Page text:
6. JWColeman

    Gogger

    I'd like to mention that this is my first game release EVER! I'm very excited and there will certainly be more to come.
  7. WOOOOO, last 3 days have been epic. I was able to add sound, a menu, a game over screen, and a score in 3 nights. Here it is! Enjoy! Update: Gogger.zip - Some bug fixes... already!
  8. JWColeman

    Day 2 Feature 2 of 4 - Music

    Its my own little rendition of Cripple Creek
  9. JWColeman

    Day 2 Feature 2 of 4 - Music

    I guess this makes me a musician, I can play guitar and banjo. I don't usually think of myself as a musician though. Probably why I ended up paying for sprites, drawing stuff is definitely something I don't have the patience for
  10. I was able to use SFML to bring in my recording of my banjo. Seems to suit the goblin nicely. Unfortunately, the video recording is paying the price of the addition of sound (recording framerate is choppy, not quite sure how to fix). Everything works smoothly when it plays though, and here is the result. Gogger loves the Banjo. In order to accomplish this, only a very small amount of code is needed, more work was involved in importing the libraries. sf::Music music; if (!music.openFromFile("../MyGame/Sound/Recording1.ogg")) return -1; // error music.play(); Here is a URL if the video doesn't load! https://puu.sh/C9WZ1/29e00140bf.mp4 Gogger Music!.mp4
  11. JWColeman

    3 Days, 4 features - Menu

    If you want to call it that
  12. JWColeman

    3 Days, 4 features - Menu

    I think the main reason for my crunch is that I was trying to figure out how to draw squares when i started 2 months ago
  13. I've come to realize that I will not make the deadline unless I seriously crunch, so, enter game menu, witness the monstrosity - dies a little on the inside. Everything is super basic, simple Boolean if else to determine if I'm in the menu, some conditions on the input to detect if I'm in the menu so I can handle it appropriately, and a silly png I made in gimp to represent the menu. This hardly counts as a blog entry, but join me in the exciting dash to delivery day, (2 more days). 2018-11-28_23-59-22.mp4
  14. Wow, this last couple weeks has been quite a journey. As soon as I updated my map and added a water feature obstacle, I realized I had no obvious way built into my code to make it behave like it should for a frogger-esque type game. The water had to kill me, but, not if I was standing on a platform. This led to the addition of some features in the engine that I hadn't thought of initially. Namely, a collision mask. What I decided to do was make it so if I was colliding with water, it would decrease the Z axis up until a certain point. Once that point is met on the Z axis, then call the game logic to do its thing. It looks like this: else if (collidedObjectB->getCollisionType() == CollisionResponseType::SINK) { if (collidedObjectA->getPosition().z >= -1) { collidedObjectA->getPosition().z -= .1f; } else { if (collidedObjectA->userData != nullptr && collidedObjectB->userData != nullptr) gameCollisionResponse(*collidedObjectA, *collidedObjectB); } } So, naturally, the physical object connected to water has the "SINK" collision response, which causes whatever is colliding with it to sink at a rate of -.1f per frame. If we find that we exceed the threshold for Z we call the game logic response gameCollisionResponse: // if the player runs into water else if (objectA->Type == GameObjectType::PLAYER && objectB->Type == GameObjectType::WATER) { objectA->resetPosition(); } This response is gated so that it only works on the player, after posting this code I realize my platforms could be sinking in Z perpetually, but this can't be perceived in the rendering (adds to fix list). Now, all this works great for killing the player, but now I needed a way to make it so if the player was standing on a platform, it nullified the sinking effect. So, I set up a new game object called platform and gave its physical component a "FLOAT" mask, enter logic: else if (collidedObjectA->getCollisionType() == CollisionResponseType::STOP && collidedObjectB->getCollisionType() == CollisionResponseType::FLOAT) { collidedObjectA->getPosition().z = 0; } Now, this will reset the Z of the player so that he doesn't reach the threshold we talked about earlier. I'm not certain that I need the other condition here (if objectA = type "STOP"), I'll mess with that sometime. As you can probably imagine, the changes that were required in order to get this working properly were a lot further reaching than just this obvious code, but the end result is looking great! Also, I'd like to mention that I've updated the map with new sprites! It's looking pretty good now I think. No new enemies yet, I need to figure out how to pack the separated sprites into atlases so I can animate them properly. Just a few more things to do, need to have a victory trigger, and then some kind of menu! Oh, and a score system, ugh... Definitely a bit more work to do! I'm not certain if I will make the deadline, but participation has been a blast so far! 2018-11-24_12-36-11.mp4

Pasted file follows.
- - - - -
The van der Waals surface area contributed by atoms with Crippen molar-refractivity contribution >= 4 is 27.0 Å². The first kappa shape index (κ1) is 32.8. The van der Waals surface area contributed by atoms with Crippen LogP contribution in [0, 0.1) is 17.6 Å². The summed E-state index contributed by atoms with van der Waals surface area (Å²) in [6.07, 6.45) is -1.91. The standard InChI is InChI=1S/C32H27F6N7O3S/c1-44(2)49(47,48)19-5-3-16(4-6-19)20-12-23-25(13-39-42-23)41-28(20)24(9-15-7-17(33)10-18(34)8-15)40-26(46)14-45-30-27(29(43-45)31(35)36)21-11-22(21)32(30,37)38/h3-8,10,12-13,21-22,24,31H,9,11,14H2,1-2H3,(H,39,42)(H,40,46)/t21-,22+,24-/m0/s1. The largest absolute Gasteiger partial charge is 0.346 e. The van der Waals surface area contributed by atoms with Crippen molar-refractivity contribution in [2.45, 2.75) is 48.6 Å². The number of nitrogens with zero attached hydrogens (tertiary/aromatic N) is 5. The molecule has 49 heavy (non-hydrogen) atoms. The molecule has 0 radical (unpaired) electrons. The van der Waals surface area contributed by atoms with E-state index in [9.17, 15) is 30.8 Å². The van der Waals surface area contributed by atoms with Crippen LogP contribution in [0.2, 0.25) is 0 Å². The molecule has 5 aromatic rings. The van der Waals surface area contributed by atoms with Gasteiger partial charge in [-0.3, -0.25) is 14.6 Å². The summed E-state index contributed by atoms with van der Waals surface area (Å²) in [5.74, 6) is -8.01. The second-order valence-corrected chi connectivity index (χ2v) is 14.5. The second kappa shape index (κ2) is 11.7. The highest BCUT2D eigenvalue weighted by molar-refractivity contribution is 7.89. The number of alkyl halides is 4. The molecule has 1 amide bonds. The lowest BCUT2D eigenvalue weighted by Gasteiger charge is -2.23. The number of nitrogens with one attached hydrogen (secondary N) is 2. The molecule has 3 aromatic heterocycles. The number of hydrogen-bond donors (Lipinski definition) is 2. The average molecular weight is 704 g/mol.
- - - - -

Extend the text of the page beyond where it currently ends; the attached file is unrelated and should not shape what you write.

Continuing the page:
15. JWColeman

    Cinematic Insanity

    Looks awesome! Much envy! Working with my own engine build, I guess will reap it's reward in time though! The camera stuff looks awesome, really polishes things up!